Who doesn't enjoy the big term, DevOps? It sounds promising and sounds interesting as well when someone says, they work as a DevOps engineer! But like they say, 

With great power, comes great responsibility!

Similarly, in the case of DevOps, every process, which DevOps exposes has to be handled with a great care or the results are catastrophic. In this post, I am going to talk about the swissknife of continuous delivery, in the terms of database migrations and maintenance. It has been quite a while, since I have joined DevOps practices and they are quite promising in what they make a statement for -- making development easier, and less cumbersome. But there are several problems, which arise as we move onwards toward the final stages of the cycle. The stage of continuous delivery is where you have to apply tests, like integration testing, and then push the content out to your users. Different application models, require different ways of managing the dependencies. For example, web applications require backend databases to be connected and initialized, whereas the local applications might require to check the database file to be there. 

But in all of these cases, databases must be checked and migrated if there are some changes in the model. Otherwise, the ORM, which you are using will show errors. 

Problem at hand

First, let us understand the problem, which we will be facing and then I will move onwards and show you how you can make appropriate changes to the model, and the code system to ensure that database models are always up to date for your applications. The problem is different, on server-side databases and for the client-side databases. We are focusing on the problems residing on the server-side. Server-side databases have a major problem as they, 

  1. Have to be available at every instance. There can be users accessing information every time, thus you cannot go down for even an instance. 
  2. Must be available for users through different software you have, sometimes your users access content through a web portal, sometimes a software or a Web API or Web Service. 
  3. Same database is being used, thus you cannot expect to have a group of people down and a group using it. 
  4. Even your own applications can cause a problem and crash. 
  5. Migrations of database, is required as soon as you update.
  6. Backward compatibility must be kept, so that in case if you didn't apply patch, your application runs on the older schema.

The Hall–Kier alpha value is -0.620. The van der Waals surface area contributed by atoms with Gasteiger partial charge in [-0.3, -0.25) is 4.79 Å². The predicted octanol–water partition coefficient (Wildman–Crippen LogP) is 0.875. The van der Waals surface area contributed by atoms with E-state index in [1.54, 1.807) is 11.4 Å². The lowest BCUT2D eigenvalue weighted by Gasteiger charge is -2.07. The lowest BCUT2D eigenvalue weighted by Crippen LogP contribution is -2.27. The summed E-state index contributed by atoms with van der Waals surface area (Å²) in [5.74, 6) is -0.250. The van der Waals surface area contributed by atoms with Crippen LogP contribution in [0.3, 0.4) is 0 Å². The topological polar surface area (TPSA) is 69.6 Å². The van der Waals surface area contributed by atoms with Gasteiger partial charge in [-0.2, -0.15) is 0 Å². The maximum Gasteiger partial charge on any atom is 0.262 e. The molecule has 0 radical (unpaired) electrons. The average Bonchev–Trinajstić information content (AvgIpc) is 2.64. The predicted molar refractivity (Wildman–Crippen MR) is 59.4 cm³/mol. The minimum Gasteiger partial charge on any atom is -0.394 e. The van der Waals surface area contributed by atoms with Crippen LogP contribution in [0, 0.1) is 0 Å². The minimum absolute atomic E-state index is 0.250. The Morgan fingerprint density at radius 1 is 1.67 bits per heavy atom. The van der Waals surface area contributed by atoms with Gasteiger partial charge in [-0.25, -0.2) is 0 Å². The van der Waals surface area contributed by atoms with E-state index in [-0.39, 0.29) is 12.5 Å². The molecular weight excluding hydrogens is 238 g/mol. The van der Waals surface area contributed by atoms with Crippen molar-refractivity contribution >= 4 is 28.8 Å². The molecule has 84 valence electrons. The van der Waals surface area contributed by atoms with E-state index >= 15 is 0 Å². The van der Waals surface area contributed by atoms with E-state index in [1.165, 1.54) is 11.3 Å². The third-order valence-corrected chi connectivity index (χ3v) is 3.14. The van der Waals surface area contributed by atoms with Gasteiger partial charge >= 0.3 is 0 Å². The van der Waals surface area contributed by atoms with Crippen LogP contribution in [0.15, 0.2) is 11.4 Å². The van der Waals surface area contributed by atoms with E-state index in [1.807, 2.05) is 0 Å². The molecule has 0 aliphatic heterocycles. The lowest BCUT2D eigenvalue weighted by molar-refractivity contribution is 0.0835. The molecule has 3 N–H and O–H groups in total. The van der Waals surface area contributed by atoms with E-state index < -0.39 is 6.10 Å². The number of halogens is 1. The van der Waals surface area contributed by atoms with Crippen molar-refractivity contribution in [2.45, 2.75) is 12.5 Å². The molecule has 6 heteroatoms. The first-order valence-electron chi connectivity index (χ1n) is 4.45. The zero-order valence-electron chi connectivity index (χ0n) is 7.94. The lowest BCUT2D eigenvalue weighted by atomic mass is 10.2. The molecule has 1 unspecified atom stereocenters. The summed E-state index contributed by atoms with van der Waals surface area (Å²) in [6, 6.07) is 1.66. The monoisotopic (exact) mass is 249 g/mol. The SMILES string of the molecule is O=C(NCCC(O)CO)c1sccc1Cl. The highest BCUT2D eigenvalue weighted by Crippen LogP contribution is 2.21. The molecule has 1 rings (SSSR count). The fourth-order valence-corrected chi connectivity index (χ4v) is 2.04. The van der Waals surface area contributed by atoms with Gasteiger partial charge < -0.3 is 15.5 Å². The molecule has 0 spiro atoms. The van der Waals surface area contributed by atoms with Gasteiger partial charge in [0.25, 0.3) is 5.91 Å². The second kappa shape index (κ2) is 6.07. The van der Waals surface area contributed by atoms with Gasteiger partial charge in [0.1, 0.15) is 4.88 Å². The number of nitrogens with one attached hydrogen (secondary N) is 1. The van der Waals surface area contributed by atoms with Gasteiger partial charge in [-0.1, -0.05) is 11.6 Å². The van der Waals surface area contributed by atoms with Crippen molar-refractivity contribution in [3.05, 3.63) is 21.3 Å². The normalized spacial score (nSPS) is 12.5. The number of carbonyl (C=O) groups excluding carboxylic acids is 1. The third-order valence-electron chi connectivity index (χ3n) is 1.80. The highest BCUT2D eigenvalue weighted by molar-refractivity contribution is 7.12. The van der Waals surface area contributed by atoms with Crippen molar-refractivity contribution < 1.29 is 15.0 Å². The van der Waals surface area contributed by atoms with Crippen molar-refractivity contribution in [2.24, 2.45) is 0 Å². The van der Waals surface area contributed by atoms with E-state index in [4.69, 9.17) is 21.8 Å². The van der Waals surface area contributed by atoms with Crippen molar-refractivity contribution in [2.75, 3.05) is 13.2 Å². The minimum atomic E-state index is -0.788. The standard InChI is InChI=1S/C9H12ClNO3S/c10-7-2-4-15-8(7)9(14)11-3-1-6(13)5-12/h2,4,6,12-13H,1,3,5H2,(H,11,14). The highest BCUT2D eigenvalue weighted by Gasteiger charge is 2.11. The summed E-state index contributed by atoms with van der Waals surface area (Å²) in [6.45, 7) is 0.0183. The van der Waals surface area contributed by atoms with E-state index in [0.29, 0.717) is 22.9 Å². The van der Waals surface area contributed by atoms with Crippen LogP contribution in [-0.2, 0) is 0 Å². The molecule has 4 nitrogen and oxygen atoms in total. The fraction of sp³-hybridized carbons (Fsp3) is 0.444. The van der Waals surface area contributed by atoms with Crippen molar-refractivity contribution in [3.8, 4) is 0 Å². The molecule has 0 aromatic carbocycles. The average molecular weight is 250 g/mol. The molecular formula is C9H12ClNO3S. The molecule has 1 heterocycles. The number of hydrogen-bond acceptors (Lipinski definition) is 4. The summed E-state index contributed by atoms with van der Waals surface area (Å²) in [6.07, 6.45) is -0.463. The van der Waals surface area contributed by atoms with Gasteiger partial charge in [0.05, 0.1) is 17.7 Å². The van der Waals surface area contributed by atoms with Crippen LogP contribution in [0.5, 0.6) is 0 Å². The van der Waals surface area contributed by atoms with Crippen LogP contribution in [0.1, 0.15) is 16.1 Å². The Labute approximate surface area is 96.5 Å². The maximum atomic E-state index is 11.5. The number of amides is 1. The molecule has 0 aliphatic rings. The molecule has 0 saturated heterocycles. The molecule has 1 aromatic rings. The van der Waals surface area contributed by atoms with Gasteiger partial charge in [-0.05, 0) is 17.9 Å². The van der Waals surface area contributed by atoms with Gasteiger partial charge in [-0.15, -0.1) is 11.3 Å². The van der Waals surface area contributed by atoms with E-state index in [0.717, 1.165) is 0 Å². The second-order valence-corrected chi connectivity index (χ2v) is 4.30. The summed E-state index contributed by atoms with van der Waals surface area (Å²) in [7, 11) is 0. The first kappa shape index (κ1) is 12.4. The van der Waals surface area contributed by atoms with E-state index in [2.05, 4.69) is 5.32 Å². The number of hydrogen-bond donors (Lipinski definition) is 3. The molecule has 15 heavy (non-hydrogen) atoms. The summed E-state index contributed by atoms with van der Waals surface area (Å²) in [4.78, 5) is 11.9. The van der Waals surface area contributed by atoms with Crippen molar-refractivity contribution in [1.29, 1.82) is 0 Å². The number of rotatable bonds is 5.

To understand the problem we are facing, just try to visualize the following model, which we have, 

x
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public class Note {
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    public string Id { get; set; }
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    public string Title { get; set; }
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    public string Content { get; set; }
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}

Now, we know that we have to manage a repository for the storage type of our notes, we need to see beyond the current state and see how the notes could possible change and how it could possible break our application. The notes can provide us, 

  1. Title information about the Note
  2. Some content for the Note
  3. The ID to search, query and slice-dice the note through.

But, what if we want to include more information to this Note? That is where the problem actually starts. At the moment, our table might look something like this, 

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+------+---------+---------------------+
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| Id   | Title   | Content             |
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+------+---------+---------------------+
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| 1    | Hey!    | Something here...   |
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|------+---------+---------------------+

Imagine that now we have to add an extra column to our database table, in the C# program we can do that easily, but however we cannot do that in the database without a migration...

x
 
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public class Note {
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    public string Id { get; set; }
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    public string Title { get; set; }
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    public string Content { get; set; }